Gifting flowers to the people of New York City. It’s a simple idea that I have been knocking around in my brain for years. I love my job and what we do at LMD. We have created many lavish and memorable events for our wonderful clients that not only stay with them and their guests for years to come but have also left a smile and an impression on us over the years. We are in the business of fantasy and flowers; transforming key life moments in our client’s lives into magical, everlasting memories. My desire yesterday was to recreate just a sliver of that sentiment and offer it up to the city dwellers and tourists of this great city. So at 5:45 AM, my team and I filled the LMD van with 2,000 flowers and descended on the John Lennon Memorial in Central Park, a circular mosaic resembling a mandala with one word in the center: IMAGINE.


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Quickly working in the dark, my team and I created a psychedelic halo of day-glo yellow, pink, purple and orange dahlias and carnations. So bright and joyful, John and Yoko and every Seventies loving hippie would have approved. By the time the flower installation was complete, dawn had begun to take shape and the curious Parks & Services crew appeared. We all held our breath and wondered if our “Flowers for the People” project was about to live and die in under an hour and the only audience that would have seen it was a squirrel and two early morning joggers. But that was not the case. Outfitted with leaf blowers and a broom, they began to gingerly sweep away the falling leaves  around our flowers and gave us their approval and blessing with a quick thumbs up.


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As we were packing up and leaving the park, I was amazed at how quickly a crowd had formed. We had hoped for smiles, the ones that happen when you witness a random act of kindness. That was my goal, my vision. Create an emotional response through flowers. And in this age of social media, we saw the fruits of our labor and were instantly rewarded via Instagram! We got to see how our idea translated in real time with hundreds of selflies and photographs documenting the flowers throughout the course of the day. It was one of the most rewarding and gratifying “events” I have produced and I can not wait to plan the next one. Keep your eyes peeled New York, these flowers are for you….


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Sweet Decay

I recently bought a country home in Staatsburg, New York. Anyone who has bought a home knows the elation and fear that comes along with such a meaningful purchase. On my very first run this past winter after purchasing my house, I ran down Old Post Road and through a pair of magnificent gates, up a hill and into the grounds of the Ogden Mills Mansion. I was thrilled to discover this incredible stately home above me. It was the most exciting discovery and I remember clearly looking at this breathtaking mansion and feeling a sense of validation and contentment.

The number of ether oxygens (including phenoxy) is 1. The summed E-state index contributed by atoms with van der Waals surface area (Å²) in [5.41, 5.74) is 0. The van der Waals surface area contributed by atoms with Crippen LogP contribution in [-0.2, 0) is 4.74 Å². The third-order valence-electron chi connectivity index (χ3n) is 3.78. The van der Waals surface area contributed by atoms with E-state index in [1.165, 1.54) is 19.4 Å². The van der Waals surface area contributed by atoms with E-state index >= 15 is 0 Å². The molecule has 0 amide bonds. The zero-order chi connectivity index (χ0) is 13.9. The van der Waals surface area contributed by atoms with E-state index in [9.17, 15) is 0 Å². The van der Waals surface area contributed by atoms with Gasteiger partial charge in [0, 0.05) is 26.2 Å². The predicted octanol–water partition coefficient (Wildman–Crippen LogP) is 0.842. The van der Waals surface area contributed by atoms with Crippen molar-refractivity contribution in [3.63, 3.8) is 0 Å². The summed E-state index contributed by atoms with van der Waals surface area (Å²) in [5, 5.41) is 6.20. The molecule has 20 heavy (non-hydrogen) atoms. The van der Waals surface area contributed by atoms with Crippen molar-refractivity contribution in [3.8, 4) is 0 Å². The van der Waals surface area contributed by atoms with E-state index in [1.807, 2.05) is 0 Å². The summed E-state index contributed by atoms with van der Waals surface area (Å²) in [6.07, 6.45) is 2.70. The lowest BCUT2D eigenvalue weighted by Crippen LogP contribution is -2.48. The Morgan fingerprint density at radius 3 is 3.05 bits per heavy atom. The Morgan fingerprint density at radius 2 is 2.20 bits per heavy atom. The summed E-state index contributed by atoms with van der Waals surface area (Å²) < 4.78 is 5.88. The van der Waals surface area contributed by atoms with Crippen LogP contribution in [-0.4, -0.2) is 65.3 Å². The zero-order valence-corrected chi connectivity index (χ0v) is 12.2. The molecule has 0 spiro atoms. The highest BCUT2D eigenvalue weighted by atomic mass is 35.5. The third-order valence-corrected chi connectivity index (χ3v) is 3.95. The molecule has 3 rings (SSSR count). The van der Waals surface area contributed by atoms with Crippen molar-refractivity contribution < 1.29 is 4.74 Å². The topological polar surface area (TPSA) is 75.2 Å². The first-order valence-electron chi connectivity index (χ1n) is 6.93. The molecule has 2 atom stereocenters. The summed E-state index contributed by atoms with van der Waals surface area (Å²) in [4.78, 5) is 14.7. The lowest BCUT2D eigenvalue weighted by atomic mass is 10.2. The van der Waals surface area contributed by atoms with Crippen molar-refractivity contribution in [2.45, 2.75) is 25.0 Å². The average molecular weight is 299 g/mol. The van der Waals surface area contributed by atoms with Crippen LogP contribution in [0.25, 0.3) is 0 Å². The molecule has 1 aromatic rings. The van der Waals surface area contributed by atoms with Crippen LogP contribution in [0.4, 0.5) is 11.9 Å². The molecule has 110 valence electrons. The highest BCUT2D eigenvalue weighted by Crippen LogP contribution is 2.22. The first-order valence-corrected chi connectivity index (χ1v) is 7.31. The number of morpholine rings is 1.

Looking at the Ogden Mills Mansion made me realize I had done the right thing in purchasing my country home and that I was right where I was supposed to be.

I had run the estate many times since that first serendipitous run but had yet to visit the interior. This past weekend, I  finally made it inside and was again over the moon to have found such a treasure in my own backyard. I certainly was not expecting the rooms to be fully furnished, complete with art and tapestries as they were. It really felt like I was immersed in Hudson Valley’s version of Downton Abbey. This particular style happens to be one of my most cherished aesthetics and one that I continue to draw inspiration from in my own work. I was lucky enough to gain access to all the private rooms that visitors do not have entry to and I was delighted to see the sweet decay of some of the interiors. With every turn, I could sense a house that was well-lived in and truly loved. Unlike the Vanderbilt Mansion in Hyde Park, just 5 miles south on the Hudson which receives federal funding, the Ogden Mills Mansion is funded by the state and has an incredible amount of charm and personality. Rooms are filled with distressed silk furniture beautifully faded from years in the sunlight, paint and fabric peeling from the walls where gorgeous oil paintings and tapestries hang. In every way, I prefer the beautifully worn conditions of some of the interiors at the Mills mansion as compared to the Vanderbilt which is meticulously “done”. During my private tour at Ogden Mills, I could truly feel the life and love of a real home. I could easily imagine the house bustling with servants, guests and family in its heyday. Today, that same aura is present as the grounds and estate are being taken care of and conserved by friends and patrons who really cherish the mansion. I can not wait to become a patron and with any luck and persistence find a way to photograph my designs in this stunning location.

To learn more about Mrs. Ruth Ogden Mills and the Staatsburgh State Historic Site visit: http://millsmansion.org/visitor-information/